Application of theory to biotin-streptavidin
The biochemical system we present here consists of the red
AXSA receptor R with up to four specific binding sites (nt¼
4) for biotin ligand that is differently labeled with fluorescein
(Lg) and R-phycoerythrin (Ly). In this case, we vary the
number of ngand nyligands bound to R from 0 to 4, such that
the complex is always at full binding with all streptavidin
binding sites occupied with biotin (see Materials and
Methods). The cross-correlation functions for the positive
and negative controls Gijcan be any permutations of detec-
tion channels in the green, yellow, and red, corresponding
to the colors at the emission maximum of the binding
MATERIALS AND METHODS
The SW-FCCS optical setup (Fig. 1) consisted of a CW Argon ion laser
(Lasos Lasertechnik GmbH, Jena, Germany) with two laser lines 488 and
514 nm. An excitation filter z488/103 (Chroma Technology, Rockingham,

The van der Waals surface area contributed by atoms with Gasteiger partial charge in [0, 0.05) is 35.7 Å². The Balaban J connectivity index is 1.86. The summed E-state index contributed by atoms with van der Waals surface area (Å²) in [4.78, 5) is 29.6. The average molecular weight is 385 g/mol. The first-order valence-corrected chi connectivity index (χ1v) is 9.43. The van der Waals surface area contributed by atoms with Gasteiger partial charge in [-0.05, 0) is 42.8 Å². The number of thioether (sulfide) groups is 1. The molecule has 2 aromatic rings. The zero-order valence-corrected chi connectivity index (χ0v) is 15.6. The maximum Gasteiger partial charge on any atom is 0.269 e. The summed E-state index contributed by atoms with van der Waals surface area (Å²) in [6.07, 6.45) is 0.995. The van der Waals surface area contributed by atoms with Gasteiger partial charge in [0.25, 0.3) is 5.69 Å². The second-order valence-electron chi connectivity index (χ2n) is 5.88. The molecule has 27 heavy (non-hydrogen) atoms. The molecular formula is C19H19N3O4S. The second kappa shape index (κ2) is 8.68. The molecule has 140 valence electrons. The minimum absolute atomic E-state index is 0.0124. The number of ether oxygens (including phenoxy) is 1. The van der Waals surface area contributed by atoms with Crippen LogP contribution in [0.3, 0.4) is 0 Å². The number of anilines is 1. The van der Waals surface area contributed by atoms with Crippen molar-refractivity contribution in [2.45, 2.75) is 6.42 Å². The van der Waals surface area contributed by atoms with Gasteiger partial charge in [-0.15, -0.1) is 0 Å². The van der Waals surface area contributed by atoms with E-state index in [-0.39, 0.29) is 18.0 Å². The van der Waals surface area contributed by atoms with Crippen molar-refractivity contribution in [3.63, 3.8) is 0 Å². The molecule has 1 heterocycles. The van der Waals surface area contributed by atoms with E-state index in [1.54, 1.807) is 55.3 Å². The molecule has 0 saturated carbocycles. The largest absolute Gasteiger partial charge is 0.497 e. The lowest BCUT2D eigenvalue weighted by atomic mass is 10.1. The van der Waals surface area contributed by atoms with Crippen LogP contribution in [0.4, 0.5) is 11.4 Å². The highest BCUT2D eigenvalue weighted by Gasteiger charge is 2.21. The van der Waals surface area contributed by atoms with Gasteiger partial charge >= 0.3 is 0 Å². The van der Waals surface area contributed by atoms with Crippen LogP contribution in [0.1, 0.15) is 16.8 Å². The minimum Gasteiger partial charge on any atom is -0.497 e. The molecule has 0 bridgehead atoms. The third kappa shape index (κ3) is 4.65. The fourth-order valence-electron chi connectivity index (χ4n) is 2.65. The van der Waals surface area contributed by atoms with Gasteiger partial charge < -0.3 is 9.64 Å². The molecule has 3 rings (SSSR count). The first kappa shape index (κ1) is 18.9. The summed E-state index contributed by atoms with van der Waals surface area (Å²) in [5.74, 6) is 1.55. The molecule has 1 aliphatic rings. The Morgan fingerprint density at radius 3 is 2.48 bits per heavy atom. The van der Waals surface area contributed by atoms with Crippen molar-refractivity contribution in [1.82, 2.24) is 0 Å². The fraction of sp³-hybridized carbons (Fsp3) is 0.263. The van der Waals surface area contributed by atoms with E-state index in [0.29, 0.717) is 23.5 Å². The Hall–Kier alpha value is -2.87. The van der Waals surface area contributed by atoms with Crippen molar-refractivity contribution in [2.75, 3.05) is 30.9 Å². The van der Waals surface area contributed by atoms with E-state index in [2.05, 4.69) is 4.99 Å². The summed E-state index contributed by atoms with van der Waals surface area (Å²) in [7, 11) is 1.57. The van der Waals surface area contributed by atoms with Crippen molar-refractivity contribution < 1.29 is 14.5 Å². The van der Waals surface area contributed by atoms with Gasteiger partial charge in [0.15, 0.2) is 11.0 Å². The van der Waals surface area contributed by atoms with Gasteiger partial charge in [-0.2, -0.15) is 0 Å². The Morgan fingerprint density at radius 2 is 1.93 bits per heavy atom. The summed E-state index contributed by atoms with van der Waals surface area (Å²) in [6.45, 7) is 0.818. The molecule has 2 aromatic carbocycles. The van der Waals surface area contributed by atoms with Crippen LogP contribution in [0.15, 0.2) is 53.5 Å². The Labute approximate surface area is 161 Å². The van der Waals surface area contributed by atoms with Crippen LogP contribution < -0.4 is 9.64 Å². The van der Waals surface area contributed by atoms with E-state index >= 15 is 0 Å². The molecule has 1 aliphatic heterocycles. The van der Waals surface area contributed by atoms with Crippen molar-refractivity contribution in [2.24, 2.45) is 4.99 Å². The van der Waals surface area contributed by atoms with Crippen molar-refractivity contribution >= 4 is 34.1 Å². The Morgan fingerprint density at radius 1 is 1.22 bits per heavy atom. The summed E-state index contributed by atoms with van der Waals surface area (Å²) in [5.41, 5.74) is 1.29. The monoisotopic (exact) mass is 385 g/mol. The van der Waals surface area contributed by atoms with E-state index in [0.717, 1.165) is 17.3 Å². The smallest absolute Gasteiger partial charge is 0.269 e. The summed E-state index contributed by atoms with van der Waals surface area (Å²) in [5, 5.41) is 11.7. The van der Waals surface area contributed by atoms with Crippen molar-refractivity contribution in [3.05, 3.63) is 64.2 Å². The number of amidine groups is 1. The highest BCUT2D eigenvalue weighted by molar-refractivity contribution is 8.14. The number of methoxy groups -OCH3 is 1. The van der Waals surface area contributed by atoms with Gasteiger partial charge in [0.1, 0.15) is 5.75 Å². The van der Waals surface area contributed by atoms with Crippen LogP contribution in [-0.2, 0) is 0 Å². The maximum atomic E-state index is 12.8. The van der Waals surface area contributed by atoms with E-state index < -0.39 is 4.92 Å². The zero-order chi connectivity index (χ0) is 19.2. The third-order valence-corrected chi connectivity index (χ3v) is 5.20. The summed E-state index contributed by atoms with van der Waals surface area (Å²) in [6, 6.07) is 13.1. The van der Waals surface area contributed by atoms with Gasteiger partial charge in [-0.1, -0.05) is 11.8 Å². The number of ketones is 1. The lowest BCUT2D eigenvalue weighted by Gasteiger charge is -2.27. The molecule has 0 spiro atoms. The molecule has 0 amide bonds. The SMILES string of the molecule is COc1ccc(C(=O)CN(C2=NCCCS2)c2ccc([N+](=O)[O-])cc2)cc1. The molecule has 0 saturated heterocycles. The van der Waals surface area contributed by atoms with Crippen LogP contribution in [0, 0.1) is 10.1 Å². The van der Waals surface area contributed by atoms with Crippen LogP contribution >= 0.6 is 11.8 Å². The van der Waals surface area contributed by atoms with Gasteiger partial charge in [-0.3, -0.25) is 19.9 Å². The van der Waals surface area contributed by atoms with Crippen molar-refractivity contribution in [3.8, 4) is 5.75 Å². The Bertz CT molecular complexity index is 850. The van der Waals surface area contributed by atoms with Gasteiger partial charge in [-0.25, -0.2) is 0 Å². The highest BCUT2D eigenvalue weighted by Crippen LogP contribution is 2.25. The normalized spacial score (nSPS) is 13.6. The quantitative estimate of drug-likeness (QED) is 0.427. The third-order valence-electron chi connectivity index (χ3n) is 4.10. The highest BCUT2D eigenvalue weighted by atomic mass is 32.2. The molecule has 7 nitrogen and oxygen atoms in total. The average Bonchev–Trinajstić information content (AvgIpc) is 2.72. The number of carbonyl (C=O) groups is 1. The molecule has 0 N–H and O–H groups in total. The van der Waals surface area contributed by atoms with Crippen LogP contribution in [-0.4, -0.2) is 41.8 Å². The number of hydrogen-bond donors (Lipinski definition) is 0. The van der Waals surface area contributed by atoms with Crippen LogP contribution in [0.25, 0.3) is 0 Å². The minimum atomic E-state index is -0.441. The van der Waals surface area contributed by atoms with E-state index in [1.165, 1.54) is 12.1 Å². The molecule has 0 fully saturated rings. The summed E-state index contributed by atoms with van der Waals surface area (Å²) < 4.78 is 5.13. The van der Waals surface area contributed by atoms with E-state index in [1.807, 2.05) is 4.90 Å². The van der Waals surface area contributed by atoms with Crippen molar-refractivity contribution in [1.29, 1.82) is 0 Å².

VT) is used to transmit only the 488-nm excitation line. The collimated laser
beam is expanded by two biconvex lenses f ¼ 10 mm and f ¼ 150 mm and
illuminates the back aperture of a 403/1.15 NA water immersion objective
(Olympus, Hamburg, Germany) mounted on an Olympus microscope IX70.
The beam is focused to a diffraction-limited spot in a sample solution
containing fluorescent dyes. The emitted fluorescence is collected by the
same objective and is transmitted by a dichroic mirror 505DRLP (Omega
Optical, Brattleboro, VT), which separates the fluorescence from the
scattering and excitation light. Two more dichroic mirrors 560DRLP and